The Value of the HCQI?

The New Health Care Environment 

Despite a recent, but short-lived lull in health care spending increases in the U.S.  (due primarily to the economic downturn according to most economists), health care spending rose at the fastest pace in ten years in the first quarter of 2014. While new care models and payment innovations are being introduced, the pressure on payers and providers to engage patients and guide them to better health has never been greater. The outlook is not expected to improve. 

As the leading U.S. authority on health care financing, Emory University's Dr. Ken Thorpe has observed, that U.S. not only spends twice what most other developed countries spend on health care, it faces a higher prevalence of chronic disease due to unhealthier lifestyles. Overweight and obesity are becoming the norm, with rates approximately twice those of Europe.  Even in children and teens, coronary arterial disease and metabolic changes foreshadowing diabetes are becoming more common. It has been estimated that one of two Latino children born today will be diagnosed with diabetes.

These are challenges that many health care practitioners also face. A 2012 study by the University of Maryland’s School of Nursing, for example, found that 55% of the 2,103 nurses that they surveyed were obese. A 2012 Johns Hopkins Bloomberg School of Public Health study found that 47% of physicians studied were overweight. In the case of physicians, weight status can influence whether or not the physician diagnoses a patient as obese or brings up the subject of weight.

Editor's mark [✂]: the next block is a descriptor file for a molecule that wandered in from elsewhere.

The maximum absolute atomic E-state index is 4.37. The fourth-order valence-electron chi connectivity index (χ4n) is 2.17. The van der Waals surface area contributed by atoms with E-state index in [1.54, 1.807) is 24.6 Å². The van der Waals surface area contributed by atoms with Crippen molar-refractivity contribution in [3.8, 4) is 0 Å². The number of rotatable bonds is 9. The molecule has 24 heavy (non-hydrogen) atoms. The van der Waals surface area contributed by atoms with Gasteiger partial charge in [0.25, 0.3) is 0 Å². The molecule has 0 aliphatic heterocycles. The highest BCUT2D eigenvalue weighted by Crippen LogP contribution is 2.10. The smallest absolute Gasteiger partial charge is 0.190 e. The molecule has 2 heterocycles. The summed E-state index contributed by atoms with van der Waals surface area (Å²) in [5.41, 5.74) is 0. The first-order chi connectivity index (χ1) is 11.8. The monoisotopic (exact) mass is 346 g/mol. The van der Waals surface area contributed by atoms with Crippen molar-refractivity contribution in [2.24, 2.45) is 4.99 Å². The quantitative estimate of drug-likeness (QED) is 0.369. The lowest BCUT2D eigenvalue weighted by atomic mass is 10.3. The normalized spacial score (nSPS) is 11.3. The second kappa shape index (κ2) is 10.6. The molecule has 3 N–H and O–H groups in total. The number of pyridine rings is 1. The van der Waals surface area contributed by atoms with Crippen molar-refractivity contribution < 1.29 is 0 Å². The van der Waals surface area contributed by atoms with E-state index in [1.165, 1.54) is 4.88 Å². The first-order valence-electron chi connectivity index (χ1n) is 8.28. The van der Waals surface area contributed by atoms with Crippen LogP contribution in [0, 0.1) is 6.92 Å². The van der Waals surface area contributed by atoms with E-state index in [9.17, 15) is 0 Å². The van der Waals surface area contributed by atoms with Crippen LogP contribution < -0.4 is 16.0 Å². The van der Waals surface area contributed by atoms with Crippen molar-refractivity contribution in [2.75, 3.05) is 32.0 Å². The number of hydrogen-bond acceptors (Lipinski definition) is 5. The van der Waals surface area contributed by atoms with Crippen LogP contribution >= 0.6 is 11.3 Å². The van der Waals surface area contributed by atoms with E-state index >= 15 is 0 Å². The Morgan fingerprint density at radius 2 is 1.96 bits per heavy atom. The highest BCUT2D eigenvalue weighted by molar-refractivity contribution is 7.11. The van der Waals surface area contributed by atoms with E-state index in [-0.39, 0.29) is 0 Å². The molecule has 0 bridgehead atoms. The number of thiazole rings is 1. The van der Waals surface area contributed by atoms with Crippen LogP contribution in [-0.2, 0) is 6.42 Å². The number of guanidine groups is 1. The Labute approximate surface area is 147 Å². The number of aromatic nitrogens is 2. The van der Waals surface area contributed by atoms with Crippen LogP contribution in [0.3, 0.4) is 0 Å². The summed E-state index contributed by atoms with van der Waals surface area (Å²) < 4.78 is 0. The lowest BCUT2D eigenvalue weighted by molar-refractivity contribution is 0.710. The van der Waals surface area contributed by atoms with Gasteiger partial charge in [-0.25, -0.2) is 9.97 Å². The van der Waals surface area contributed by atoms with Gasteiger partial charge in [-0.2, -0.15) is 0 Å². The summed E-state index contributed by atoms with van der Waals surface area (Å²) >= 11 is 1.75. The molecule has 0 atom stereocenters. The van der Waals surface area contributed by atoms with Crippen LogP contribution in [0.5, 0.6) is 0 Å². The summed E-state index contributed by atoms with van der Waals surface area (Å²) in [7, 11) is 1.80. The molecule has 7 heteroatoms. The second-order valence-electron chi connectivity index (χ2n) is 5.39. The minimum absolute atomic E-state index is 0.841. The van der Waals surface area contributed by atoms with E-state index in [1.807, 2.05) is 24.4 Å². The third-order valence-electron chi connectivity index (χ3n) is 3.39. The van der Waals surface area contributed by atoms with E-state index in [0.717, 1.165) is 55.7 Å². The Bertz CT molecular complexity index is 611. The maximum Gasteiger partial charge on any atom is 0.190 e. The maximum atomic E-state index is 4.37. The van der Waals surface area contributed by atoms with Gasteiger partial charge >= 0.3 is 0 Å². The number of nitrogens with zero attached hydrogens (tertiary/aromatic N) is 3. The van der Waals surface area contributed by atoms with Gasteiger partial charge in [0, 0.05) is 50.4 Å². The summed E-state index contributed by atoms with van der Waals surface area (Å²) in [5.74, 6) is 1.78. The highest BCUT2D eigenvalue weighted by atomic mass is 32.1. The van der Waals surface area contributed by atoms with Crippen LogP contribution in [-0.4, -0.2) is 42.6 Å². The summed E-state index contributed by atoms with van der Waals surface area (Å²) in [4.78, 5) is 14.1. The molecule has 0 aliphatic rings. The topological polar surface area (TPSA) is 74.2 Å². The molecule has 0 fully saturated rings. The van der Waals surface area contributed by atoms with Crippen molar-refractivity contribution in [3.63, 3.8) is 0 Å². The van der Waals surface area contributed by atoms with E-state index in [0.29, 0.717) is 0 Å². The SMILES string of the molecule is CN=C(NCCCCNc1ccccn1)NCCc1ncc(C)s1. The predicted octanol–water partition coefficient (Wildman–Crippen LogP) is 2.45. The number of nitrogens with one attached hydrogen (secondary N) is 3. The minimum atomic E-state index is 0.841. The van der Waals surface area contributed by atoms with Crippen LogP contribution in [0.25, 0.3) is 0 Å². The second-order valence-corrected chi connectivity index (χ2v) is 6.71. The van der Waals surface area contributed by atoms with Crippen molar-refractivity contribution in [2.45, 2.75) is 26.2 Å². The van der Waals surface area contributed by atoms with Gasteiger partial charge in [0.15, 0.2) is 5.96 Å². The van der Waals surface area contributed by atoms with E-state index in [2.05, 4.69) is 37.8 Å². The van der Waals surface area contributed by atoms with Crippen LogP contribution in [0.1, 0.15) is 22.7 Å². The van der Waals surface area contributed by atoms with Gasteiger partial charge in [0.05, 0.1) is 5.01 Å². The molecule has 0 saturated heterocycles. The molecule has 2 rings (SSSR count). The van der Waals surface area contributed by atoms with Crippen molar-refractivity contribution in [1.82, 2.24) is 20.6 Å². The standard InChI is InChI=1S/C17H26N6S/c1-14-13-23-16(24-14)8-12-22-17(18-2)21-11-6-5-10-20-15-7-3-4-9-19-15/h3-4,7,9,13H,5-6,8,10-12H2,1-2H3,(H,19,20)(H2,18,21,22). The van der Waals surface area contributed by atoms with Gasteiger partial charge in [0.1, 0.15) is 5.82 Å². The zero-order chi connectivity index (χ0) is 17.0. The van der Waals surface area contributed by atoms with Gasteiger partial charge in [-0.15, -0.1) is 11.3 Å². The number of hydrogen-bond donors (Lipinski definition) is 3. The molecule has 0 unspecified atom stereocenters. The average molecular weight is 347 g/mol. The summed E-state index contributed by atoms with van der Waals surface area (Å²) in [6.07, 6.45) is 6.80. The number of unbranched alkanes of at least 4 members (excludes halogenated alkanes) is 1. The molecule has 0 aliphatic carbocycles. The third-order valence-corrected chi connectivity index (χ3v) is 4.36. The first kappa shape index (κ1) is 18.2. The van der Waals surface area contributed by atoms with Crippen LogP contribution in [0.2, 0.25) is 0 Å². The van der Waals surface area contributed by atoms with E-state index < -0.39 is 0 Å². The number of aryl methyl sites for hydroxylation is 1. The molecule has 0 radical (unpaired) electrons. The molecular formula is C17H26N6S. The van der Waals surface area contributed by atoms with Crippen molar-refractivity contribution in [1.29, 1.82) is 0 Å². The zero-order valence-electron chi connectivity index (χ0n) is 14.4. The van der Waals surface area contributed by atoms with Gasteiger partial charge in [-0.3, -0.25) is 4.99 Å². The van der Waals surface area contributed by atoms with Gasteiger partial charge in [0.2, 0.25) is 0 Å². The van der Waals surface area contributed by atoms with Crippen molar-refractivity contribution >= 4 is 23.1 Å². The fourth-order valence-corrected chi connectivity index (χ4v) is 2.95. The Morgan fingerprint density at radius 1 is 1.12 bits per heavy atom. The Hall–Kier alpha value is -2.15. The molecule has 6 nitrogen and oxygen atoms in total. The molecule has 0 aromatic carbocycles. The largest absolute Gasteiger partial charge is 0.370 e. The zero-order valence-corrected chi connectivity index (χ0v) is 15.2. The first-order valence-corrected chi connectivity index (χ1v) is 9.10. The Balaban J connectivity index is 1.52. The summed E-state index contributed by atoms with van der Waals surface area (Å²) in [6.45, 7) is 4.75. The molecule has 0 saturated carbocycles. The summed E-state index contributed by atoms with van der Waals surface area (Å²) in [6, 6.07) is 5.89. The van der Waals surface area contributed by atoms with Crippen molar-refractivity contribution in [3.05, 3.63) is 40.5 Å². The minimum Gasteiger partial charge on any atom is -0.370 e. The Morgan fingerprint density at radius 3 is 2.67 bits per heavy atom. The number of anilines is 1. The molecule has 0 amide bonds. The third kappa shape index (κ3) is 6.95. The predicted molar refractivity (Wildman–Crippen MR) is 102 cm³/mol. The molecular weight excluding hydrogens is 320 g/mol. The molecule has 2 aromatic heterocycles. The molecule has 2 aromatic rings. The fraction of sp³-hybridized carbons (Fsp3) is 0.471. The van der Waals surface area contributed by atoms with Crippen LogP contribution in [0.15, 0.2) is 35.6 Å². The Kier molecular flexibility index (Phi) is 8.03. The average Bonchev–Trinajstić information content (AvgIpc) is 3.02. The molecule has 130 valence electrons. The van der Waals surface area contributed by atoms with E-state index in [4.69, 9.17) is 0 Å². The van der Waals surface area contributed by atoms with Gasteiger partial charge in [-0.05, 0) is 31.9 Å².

Focusing on the Causes, Not the Consequences, of Poor Health 

While many promising solutions are being introduced in the U.S.--including tying  reimbursement with patient results or rebalancing health care spending by beefing up the primary care system--the main challenge is that many of the solutions focus on the consequences of poor health, rather than the primary causes. When we do address the primary behavioral causes, practitioners and programs usually rely on advice- and patient education-based approaches that rigorous studies have found not only to be ineffective, but can be counterproductive. We need to change. 

The HCQI System Can Help Organizations and Professionals Make a Transition

In the quality improvement field there is a saying: “If you don’t or won’t measure it, you can’t improve it.” While we measure physicians and other providers on their adherence to recommended medical care, we do not measure practitioner adherence to evidence-based health coaching or health promotion. What it clear, is that changing health care will require the use of the same quality improvement approaches that other industries have used to improve product or service quality or value. A new system has been developed to support improvement: the Health Coaching Quality Improvement (HCQI) System. 

The Value of the Health Coaching Quality Improvement (HCQI) System

  • Quality assessment and improvement system that can be implemented internally by supervisors, quality personal or mentors.

  • Standardized process for measuring the quality of programs and the proficiency of staff.

  • Analytics that allow leaders, staff and purchasers to benchmark or compare and contrast quality ratings between staff or departments or over time.

  • A validated, tested tool for measuring practitioner proficiency in motivational interviewing-based health coaching approach backed by over 200 rigorous studies and several meta-analyses.

  • Individual and aggregate reports that can guide program or individual level improvement